Queenless colonies contribute to the male breeding population at honey bee drone congregation areas
Honey bee workers can lay eggs that result in viable males (drones). In queenless colonies, workers activate their ovaries and lay eggs, both in their own colony and in other queenless colonies. While worker reproduction and reproductive parasitism are well demonstrated, the direct contribution of reproductive workers to the gene pool is unclear. Queenless workers mostly lay their eggs in worker-sized brood cells. The resulting drones are smaller than normal drones. We determined two measures of forewing size in drones reared in drone-sized cells (DC) and in worker-sized cells (WC). Forewing length and width were 5.78 ± 0.26 mm (± SD) and 1.27 ± 0.08 mm, respectively, for drones reared in DC, and 5.01 ± 0.21 mm and 1.11 ± 0.05 mm for drones reared in WC. Discriminant function analysis indicated that forewing length alone is sufficient to differentiate DC and WC drones. To determine the contribution of worker-laid drones to the mating population, we sampled males at a natural mating lek using a Williams’ drone trap every month for 12 months. We used the discriminant function to assign drones as being DC or WC based on their forewing length and a strict classification criterion of ≥ 0.99% posterior probability of assignment to one or other group. We estimate that about 0.23% of sampled males were reared in WC and were, therefore, likely to have been laid by workers. Our results suggest that queenless workers and queenless colonies make a small contribution to the male mating population, and that this contribution may be sufficient to provide ongoing selection for worker reproductive parasitism.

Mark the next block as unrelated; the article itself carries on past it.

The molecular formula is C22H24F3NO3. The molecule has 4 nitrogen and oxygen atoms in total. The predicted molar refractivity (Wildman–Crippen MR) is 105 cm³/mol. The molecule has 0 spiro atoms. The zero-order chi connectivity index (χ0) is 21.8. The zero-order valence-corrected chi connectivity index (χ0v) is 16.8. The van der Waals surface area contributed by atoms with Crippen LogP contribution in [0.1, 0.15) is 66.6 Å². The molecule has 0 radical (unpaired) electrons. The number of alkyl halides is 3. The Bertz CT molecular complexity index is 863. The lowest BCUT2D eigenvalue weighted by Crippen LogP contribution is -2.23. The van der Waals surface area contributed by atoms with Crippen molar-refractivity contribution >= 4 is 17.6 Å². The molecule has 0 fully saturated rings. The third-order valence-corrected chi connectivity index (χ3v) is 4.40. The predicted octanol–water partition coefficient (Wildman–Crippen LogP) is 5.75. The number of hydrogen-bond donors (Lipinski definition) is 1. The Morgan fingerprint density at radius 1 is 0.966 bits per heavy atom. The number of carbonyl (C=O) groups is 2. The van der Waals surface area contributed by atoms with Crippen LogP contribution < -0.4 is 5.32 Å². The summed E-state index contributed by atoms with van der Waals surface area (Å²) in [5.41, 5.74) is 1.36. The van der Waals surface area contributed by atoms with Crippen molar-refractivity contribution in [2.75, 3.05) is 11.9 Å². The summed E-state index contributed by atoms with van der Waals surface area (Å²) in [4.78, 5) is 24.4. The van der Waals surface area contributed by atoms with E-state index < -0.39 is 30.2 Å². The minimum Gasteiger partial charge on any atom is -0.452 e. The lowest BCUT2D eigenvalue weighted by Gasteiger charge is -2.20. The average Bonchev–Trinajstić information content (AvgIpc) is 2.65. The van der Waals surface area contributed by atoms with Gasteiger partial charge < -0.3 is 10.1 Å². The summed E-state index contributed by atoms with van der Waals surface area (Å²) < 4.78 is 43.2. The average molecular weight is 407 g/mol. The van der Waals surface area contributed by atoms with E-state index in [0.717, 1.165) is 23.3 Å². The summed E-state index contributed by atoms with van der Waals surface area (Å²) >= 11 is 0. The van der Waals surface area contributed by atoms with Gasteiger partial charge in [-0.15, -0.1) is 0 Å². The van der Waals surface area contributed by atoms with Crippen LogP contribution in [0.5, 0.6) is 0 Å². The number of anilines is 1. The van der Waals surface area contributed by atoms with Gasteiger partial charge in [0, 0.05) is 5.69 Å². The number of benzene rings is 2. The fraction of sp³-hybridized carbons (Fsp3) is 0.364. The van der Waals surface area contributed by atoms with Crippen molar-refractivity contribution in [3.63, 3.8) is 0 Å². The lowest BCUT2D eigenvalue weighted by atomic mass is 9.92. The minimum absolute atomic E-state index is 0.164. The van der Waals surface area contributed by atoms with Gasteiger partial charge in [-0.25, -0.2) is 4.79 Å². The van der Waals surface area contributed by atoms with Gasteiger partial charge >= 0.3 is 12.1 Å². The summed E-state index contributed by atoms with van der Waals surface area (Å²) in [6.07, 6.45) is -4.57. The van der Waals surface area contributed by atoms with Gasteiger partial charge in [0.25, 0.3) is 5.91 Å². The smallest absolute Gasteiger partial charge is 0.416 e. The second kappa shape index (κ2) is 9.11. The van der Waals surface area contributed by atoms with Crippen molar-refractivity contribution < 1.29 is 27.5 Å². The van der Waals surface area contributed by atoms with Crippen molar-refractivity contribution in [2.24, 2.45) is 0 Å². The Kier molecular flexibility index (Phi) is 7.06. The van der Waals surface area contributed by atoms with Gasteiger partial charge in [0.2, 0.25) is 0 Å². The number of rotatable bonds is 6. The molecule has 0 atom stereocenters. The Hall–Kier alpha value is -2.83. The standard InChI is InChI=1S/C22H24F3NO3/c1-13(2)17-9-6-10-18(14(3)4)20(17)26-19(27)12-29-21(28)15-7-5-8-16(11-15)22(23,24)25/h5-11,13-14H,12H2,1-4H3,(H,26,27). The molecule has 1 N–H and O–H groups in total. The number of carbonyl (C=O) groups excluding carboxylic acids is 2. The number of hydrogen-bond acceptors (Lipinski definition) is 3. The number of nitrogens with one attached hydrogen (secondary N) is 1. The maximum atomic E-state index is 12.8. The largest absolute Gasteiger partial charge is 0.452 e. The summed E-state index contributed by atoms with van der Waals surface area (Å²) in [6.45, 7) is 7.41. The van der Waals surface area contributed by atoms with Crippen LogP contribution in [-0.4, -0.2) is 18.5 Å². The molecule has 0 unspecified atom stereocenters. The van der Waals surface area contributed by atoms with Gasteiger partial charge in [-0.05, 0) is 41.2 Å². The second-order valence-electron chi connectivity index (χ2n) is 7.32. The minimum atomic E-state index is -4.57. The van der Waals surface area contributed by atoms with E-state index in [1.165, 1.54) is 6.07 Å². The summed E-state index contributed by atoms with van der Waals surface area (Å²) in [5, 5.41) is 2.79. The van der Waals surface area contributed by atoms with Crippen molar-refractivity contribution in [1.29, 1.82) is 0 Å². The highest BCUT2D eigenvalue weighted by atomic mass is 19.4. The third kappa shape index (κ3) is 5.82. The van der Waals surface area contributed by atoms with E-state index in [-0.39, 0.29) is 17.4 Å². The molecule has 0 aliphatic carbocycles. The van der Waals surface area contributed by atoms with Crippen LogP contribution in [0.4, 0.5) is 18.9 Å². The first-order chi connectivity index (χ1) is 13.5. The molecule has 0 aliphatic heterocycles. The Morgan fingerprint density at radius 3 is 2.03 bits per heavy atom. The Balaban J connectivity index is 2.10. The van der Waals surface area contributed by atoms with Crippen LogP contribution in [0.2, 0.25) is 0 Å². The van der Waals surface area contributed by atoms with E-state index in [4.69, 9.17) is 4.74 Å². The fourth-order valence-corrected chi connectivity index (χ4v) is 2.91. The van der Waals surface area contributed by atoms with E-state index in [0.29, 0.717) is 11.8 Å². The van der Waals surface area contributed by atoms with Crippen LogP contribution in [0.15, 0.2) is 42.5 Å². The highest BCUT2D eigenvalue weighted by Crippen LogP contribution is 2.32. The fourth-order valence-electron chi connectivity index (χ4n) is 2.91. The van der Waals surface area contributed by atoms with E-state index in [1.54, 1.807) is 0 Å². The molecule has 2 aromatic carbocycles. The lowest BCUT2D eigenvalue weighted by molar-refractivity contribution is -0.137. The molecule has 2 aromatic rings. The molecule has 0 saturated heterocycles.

KeywordsWorker reproduction Reproductive success Worker reproductive parasitism Effective population size Population sampling Drone congregation area
We thank Gabriele Buchmann and Lea Abdulkhalek for assistance with drone trapping.
This project was supported by AgriFutures Australia, though funding from the Australian Government Department of Agriculture as part of its Rural R&D for Profit program, as well as Horticulture Innovation Australia. This part of the project is being led by the University of Sydney with further support from Almond Board of Australia, Lucerne Australia, Costa and Raspberries and Blackberries Australia.
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